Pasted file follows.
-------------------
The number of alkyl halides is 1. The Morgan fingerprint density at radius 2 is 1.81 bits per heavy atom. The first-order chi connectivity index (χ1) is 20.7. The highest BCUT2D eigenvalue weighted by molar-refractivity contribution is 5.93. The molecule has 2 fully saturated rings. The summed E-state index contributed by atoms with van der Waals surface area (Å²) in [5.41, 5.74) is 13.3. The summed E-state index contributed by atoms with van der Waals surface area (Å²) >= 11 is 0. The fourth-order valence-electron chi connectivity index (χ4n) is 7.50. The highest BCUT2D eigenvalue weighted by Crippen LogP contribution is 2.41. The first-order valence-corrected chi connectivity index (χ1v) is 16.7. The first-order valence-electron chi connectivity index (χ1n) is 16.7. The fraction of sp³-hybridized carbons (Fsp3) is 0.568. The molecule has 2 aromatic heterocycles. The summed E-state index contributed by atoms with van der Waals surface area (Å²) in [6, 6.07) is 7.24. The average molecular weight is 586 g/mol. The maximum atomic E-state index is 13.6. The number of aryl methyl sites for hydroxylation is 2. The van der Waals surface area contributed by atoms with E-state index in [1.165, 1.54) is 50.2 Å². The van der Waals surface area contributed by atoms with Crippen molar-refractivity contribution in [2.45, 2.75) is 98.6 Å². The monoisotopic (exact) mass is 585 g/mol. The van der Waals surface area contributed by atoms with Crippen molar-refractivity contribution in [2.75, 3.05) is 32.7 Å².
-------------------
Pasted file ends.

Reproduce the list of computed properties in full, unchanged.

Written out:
The number of alkyl halides is 1. The Morgan fingerprint density at radius 2 is 1.81 bits per heavy atom. The first-order chi connectivity index (χ1) is 20.7. The highest BCUT2D eigenvalue weighted by molar-refractivity contribution is 5.93. The molecule has 2 fully saturated rings. The summed E-state index contributed by atoms with van der Waals surface area (Å²) in [5.41, 5.74) is 13.3. The summed E-state index contributed by atoms with van der Waals surface area (Å²) >= 11 is 0. The fourth-order valence-electron chi connectivity index (χ4n) is 7.50. The highest BCUT2D eigenvalue weighted by Crippen LogP contribution is 2.41. The first-order valence-corrected chi connectivity index (χ1v) is 16.7. The first-order valence-electron chi connectivity index (χ1n) is 16.7. The fraction of sp³-hybridized carbons (Fsp3) is 0.568. The molecule has 2 aromatic heterocycles. The summed E-state index contributed by atoms with van der Waals surface area (Å²) in [6, 6.07) is 7.24. The average molecular weight is 586 g/mol. The maximum atomic E-state index is 13.6. The number of aryl methyl sites for hydroxylation is 2. The van der Waals surface area contributed by atoms with E-state index in [1.165, 1.54) is 50.2 Å². The van der Waals surface area contributed by atoms with Crippen molar-refractivity contribution in [2.45, 2.75) is 98.6 Å². The monoisotopic (exact) mass is 585 g/mol. The van der Waals surface area contributed by atoms with Crippen molar-refractivity contribution in [2.75, 3.05) is 32.7 Å².